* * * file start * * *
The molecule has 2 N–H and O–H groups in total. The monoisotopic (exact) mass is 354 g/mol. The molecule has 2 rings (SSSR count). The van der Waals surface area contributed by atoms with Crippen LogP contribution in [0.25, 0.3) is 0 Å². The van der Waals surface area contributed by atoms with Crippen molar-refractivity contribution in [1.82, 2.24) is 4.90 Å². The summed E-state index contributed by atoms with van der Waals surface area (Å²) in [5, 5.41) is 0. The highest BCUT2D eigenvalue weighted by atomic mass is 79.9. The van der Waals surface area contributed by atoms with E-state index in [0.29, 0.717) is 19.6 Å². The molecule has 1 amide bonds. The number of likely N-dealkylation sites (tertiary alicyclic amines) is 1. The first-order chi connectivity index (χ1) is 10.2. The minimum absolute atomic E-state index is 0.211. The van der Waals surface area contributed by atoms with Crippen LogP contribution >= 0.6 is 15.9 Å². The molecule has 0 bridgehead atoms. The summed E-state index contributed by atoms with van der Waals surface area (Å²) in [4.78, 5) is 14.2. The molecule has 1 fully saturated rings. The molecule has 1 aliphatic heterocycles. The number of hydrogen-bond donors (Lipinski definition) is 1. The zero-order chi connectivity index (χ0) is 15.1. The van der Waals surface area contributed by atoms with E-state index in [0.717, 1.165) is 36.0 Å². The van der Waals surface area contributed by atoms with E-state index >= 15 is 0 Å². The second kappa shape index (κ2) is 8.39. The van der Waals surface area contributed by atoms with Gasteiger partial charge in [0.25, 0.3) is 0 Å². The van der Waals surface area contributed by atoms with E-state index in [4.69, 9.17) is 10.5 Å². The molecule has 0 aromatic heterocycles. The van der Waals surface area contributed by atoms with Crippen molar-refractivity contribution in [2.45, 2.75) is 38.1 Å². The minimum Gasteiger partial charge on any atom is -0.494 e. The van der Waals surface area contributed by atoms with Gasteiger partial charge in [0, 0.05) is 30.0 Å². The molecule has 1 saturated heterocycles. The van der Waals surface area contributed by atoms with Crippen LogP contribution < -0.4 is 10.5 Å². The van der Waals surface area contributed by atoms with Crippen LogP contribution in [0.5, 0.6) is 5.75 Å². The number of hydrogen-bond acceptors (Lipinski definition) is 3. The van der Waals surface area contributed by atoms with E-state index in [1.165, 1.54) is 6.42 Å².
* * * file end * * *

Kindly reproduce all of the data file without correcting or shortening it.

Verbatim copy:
The molecule has 2 N–H and O–H groups in total. The monoisotopic (exact) mass is 354 g/mol. The molecule has 2 rings (SSSR count). The van der Waals surface area contributed by atoms with Crippen LogP contribution in [0.25, 0.3) is 0 Å². The van der Waals surface area contributed by atoms with Crippen molar-refractivity contribution in [1.82, 2.24) is 4.90 Å². The summed E-state index contributed by atoms with van der Waals surface area (Å²) in [5, 5.41) is 0. The highest BCUT2D eigenvalue weighted by atomic mass is 79.9. The van der Waals surface area contributed by atoms with E-state index in [0.29, 0.717) is 19.6 Å². The molecule has 1 amide bonds. The number of likely N-dealkylation sites (tertiary alicyclic amines) is 1. The first-order chi connectivity index (χ1) is 10.2. The minimum absolute atomic E-state index is 0.211. The van der Waals surface area contributed by atoms with Crippen LogP contribution >= 0.6 is 15.9 Å². The molecule has 0 bridgehead atoms. The summed E-state index contributed by atoms with van der Waals surface area (Å²) in [4.78, 5) is 14.2. The molecule has 1 fully saturated rings. The molecule has 1 aliphatic heterocycles. The number of hydrogen-bond donors (Lipinski definition) is 1. The zero-order chi connectivity index (χ0) is 15.1. The van der Waals surface area contributed by atoms with E-state index in [0.717, 1.165) is 36.0 Å². The van der Waals surface area contributed by atoms with E-state index >= 15 is 0 Å². The second kappa shape index (κ2) is 8.39. The van der Waals surface area contributed by atoms with Gasteiger partial charge in [0.25, 0.3) is 0 Å². The van der Waals surface area contributed by atoms with E-state index in [4.69, 9.17) is 10.5 Å². The molecule has 0 aromatic heterocycles. The van der Waals surface area contributed by atoms with Crippen molar-refractivity contribution in [2.45, 2.75) is 38.1 Å². The minimum Gasteiger partial charge on any atom is -0.494 e. The van der Waals surface area contributed by atoms with Gasteiger partial charge in [0, 0.05) is 30.0 Å². The molecule has 1 saturated heterocycles. The van der Waals surface area contributed by atoms with Crippen LogP contribution < -0.4 is 10.5 Å². The van der Waals surface area contributed by atoms with Crippen LogP contribution in [0.5, 0.6) is 5.75 Å². The number of hydrogen-bond acceptors (Lipinski definition) is 3. The van der Waals surface area contributed by atoms with E-state index in [1.165, 1.54) is 6.42 Å².